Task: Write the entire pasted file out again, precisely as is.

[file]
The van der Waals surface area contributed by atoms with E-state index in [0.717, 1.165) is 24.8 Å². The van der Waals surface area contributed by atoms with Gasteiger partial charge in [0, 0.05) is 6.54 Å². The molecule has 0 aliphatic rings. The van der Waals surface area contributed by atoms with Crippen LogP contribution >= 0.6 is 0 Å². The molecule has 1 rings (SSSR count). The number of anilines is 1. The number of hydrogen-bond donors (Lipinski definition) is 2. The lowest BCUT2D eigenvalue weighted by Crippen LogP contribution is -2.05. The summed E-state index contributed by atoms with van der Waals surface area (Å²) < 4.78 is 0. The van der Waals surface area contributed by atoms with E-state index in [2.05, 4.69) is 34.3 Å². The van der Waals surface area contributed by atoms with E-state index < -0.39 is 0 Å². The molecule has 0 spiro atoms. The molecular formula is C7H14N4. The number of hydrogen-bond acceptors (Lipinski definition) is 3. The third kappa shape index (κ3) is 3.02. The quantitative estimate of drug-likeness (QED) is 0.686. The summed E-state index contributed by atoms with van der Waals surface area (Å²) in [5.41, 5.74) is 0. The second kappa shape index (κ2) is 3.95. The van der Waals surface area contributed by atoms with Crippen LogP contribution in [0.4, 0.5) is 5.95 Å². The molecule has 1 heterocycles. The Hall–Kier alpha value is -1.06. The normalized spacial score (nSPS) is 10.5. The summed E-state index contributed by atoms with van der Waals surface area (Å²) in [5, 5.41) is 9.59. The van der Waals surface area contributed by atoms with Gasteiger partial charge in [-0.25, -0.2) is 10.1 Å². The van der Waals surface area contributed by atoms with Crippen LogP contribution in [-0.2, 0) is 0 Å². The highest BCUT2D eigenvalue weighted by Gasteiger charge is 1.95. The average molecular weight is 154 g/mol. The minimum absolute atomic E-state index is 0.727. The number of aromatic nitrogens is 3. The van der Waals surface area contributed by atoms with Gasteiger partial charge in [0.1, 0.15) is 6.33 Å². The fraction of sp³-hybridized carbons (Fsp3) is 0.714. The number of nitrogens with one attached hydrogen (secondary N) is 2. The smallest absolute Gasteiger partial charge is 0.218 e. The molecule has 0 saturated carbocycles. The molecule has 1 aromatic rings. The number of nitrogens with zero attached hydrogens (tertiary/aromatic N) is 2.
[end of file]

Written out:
The van der Waals surface area contributed by atoms with E-state index in [0.717, 1.165) is 24.8 Å². The van der Waals surface area contributed by atoms with Gasteiger partial charge in [0, 0.05) is 6.54 Å². The molecule has 0 aliphatic rings. The van der Waals surface area contributed by atoms with Crippen LogP contribution >= 0.6 is 0 Å². The molecule has 1 rings (SSSR count). The number of anilines is 1. The number of hydrogen-bond donors (Lipinski definition) is 2. The lowest BCUT2D eigenvalue weighted by Crippen LogP contribution is -2.05. The summed E-state index contributed by atoms with van der Waals surface area (Å²) < 4.78 is 0. The van der Waals surface area contributed by atoms with E-state index in [2.05, 4.69) is 34.3 Å². The van der Waals surface area contributed by atoms with E-state index < -0.39 is 0 Å². The molecule has 0 spiro atoms. The molecular formula is C7H14N4. The number of hydrogen-bond acceptors (Lipinski definition) is 3. The third kappa shape index (κ3) is 3.02. The quantitative estimate of drug-likeness (QED) is 0.686. The summed E-state index contributed by atoms with van der Waals surface area (Å²) in [5.41, 5.74) is 0. The second kappa shape index (κ2) is 3.95. The van der Waals surface area contributed by atoms with Crippen LogP contribution in [0.4, 0.5) is 5.95 Å². The molecule has 1 heterocycles. The Hall–Kier alpha value is -1.06. The normalized spacial score (nSPS) is 10.5. The summed E-state index contributed by atoms with van der Waals surface area (Å²) in [5, 5.41) is 9.59. The van der Waals surface area contributed by atoms with Gasteiger partial charge in [-0.25, -0.2) is 10.1 Å². The van der Waals surface area contributed by atoms with Crippen LogP contribution in [-0.2, 0) is 0 Å². The highest BCUT2D eigenvalue weighted by Gasteiger charge is 1.95. The average molecular weight is 154 g/mol. The minimum absolute atomic E-state index is 0.727. The number of aromatic nitrogens is 3. The van der Waals surface area contributed by atoms with Gasteiger partial charge in [0.1, 0.15) is 6.33 Å². The fraction of sp³-hybridized carbons (Fsp3) is 0.714. The number of nitrogens with one attached hydrogen (secondary N) is 2. The smallest absolute Gasteiger partial charge is 0.218 e. The molecule has 0 saturated carbocycles. The molecule has 1 aromatic rings. The number of nitrogens with zero attached hydrogens (tertiary/aromatic N) is 2.